Rising interest rates and inflation are not necessarily a negative. Here are three reasons why:
1. Rising interest rates rates mean a better economy. Economic growth tends to spur inflation. I recognize that stagflation is possible, but is not necessarily an absolute outcome. Rising interest rates suggest economic growth and that's good for stock prices and the overall economy.
(Read more: Why stocks sold off after the Fed: El-Erian)
2. Companies need pricing power and inflation provides that opportunity. Companies have been meeting earnings estimates based on cost cuts and it has been effective but that can only last for so long. In the end, margin expansion requires not only investment in technology to increase efficiency, but inflation in order to provide an opportunity for companies to raise prices. Inflation does just that. Yes, rising inflation also can negatively impact margins because of increasing input costs. But investors must attempt to determine which companies will be most impacted by input cost increases and to avoid those stocks.
3. Investors living off the income from their investments will finally get a fair deal. Millions of fixed-income investors are earning negative yields on their fixed income. The 10-year Treasury currently earns less than 3 percent and, when factoring in inflation at current levels, are essentially earning nothing. It's a horrible outcome for millions of investors who thought that investing in conservative fixed assets would provide them the income stream they needed to live the rest of their life. Rising interest rates and inflation ultimately will provide more income and allow those who have saved to finally reap the rewards of physical discipline.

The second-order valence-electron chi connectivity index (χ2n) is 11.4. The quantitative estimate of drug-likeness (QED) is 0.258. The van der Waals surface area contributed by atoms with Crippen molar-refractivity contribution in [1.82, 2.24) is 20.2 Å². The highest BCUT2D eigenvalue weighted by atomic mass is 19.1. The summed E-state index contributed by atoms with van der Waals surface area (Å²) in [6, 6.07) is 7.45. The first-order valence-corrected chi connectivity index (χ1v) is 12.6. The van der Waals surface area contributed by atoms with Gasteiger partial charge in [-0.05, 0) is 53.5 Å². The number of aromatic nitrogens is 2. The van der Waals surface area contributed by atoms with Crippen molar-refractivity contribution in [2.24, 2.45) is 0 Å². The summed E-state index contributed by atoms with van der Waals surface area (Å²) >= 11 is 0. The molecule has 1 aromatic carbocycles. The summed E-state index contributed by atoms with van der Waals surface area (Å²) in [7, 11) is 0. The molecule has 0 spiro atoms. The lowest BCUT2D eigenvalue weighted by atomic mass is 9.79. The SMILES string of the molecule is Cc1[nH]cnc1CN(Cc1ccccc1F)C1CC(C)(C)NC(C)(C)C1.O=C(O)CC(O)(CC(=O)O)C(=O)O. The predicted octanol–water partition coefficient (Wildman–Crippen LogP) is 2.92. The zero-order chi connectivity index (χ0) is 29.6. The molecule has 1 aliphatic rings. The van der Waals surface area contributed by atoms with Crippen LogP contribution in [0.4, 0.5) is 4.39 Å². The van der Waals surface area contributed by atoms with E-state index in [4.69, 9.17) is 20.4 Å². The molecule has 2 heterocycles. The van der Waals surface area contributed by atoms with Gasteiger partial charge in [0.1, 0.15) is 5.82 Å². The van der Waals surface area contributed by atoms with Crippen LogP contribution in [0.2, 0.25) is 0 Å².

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What we should all be concerned about regarding rising interest rates is hyperinflation. Hyperinflation is a killer for economies and something the Federal Reserve is watching very carefully. But it's pretty clear from the testimony of Janet Yellen that she does not expect outcome; that is likely why she has made the pledge continue to keep interest rates low long after the economy has started to accelerate in terms of economic growth.
So what does this mean for you as an investor?
1. Don't run from equities. Just be aware the volatility will be part of the equation as interest rate talk rattles the market. Stick with companies that have great cash flow, focus on technology to make companies more efficient, a global presence, and can effectively adapt to higher interest rates.
2. Remember fixed-income assets can lose value if interest rates rise. It's still not too late to trim back long-term fixed income positions. And strongly consider whether you want to absorb the risk associated with fixed income assets with long maturities (10 years ) if you're about to invest in these positions. Interest- rate cycles come and go; the last thing you want to do is be selling bonds when interest rates have already spiked and you have capital losses.
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Last, but not least, celebrate that the United States may actually be moving towards a less-managed economy and more towards a free-market system. While the heavy-handed Fed will still influence markets for a significant period of time, there's something to be said for the freedom of economic cycles.